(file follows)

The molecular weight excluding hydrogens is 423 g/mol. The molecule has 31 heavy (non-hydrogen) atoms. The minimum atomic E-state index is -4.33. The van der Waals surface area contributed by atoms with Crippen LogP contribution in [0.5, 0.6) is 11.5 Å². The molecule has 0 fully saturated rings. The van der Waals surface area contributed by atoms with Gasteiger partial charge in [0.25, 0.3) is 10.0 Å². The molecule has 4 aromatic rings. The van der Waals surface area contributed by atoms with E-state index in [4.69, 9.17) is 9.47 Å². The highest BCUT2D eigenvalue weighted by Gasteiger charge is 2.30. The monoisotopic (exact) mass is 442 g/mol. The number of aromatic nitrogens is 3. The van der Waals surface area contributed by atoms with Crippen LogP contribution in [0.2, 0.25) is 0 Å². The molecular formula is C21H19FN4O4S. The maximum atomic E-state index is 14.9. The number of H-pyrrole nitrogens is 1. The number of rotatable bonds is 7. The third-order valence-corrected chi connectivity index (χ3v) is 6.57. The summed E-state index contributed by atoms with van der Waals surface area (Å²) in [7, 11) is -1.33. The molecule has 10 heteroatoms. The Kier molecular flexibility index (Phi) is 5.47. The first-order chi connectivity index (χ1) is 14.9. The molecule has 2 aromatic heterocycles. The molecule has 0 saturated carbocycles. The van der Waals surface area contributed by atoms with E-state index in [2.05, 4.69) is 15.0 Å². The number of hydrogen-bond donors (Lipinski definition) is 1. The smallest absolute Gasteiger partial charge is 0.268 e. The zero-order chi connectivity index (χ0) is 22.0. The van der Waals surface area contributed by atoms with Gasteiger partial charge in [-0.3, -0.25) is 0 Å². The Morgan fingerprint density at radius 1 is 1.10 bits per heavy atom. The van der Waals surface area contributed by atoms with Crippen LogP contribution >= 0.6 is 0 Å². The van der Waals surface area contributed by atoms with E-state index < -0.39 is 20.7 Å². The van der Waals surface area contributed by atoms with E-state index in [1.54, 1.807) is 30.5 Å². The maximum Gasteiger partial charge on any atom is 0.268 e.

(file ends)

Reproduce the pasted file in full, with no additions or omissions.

The molecular weight excluding hydrogens is 423 g/mol. The molecule has 31 heavy (non-hydrogen) atoms. The minimum atomic E-state index is -4.33. The van der Waals surface area contributed by atoms with Crippen LogP contribution in [0.5, 0.6) is 11.5 Å². The molecule has 0 fully saturated rings. The van der Waals surface area contributed by atoms with Gasteiger partial charge in [0.25, 0.3) is 10.0 Å². The molecule has 4 aromatic rings. The van der Waals surface area contributed by atoms with E-state index in [4.69, 9.17) is 9.47 Å². The highest BCUT2D eigenvalue weighted by Gasteiger charge is 2.30. The monoisotopic (exact) mass is 442 g/mol. The number of aromatic nitrogens is 3. The van der Waals surface area contributed by atoms with Crippen LogP contribution in [0.2, 0.25) is 0 Å². The molecular formula is C21H19FN4O4S. The maximum atomic E-state index is 14.9. The number of H-pyrrole nitrogens is 1. The number of rotatable bonds is 7. The third-order valence-corrected chi connectivity index (χ3v) is 6.57. The summed E-state index contributed by atoms with van der Waals surface area (Å²) in [7, 11) is -1.33. The molecule has 10 heteroatoms. The Kier molecular flexibility index (Phi) is 5.47. The first-order chi connectivity index (χ1) is 14.9. The molecule has 2 aromatic heterocycles. The molecule has 0 saturated carbocycles. The van der Waals surface area contributed by atoms with E-state index in [2.05, 4.69) is 15.0 Å². The number of hydrogen-bond donors (Lipinski definition) is 1. The smallest absolute Gasteiger partial charge is 0.268 e. The zero-order chi connectivity index (χ0) is 22.0. The van der Waals surface area contributed by atoms with Gasteiger partial charge in [-0.3, -0.25) is 0 Å². The Morgan fingerprint density at radius 1 is 1.10 bits per heavy atom. The van der Waals surface area contributed by atoms with Crippen LogP contribution >= 0.6 is 0 Å². The van der Waals surface area contributed by atoms with E-state index < -0.39 is 20.7 Å². The van der Waals surface area contributed by atoms with E-state index in [1.54, 1.807) is 30.5 Å². The maximum Gasteiger partial charge on any atom is 0.268 e.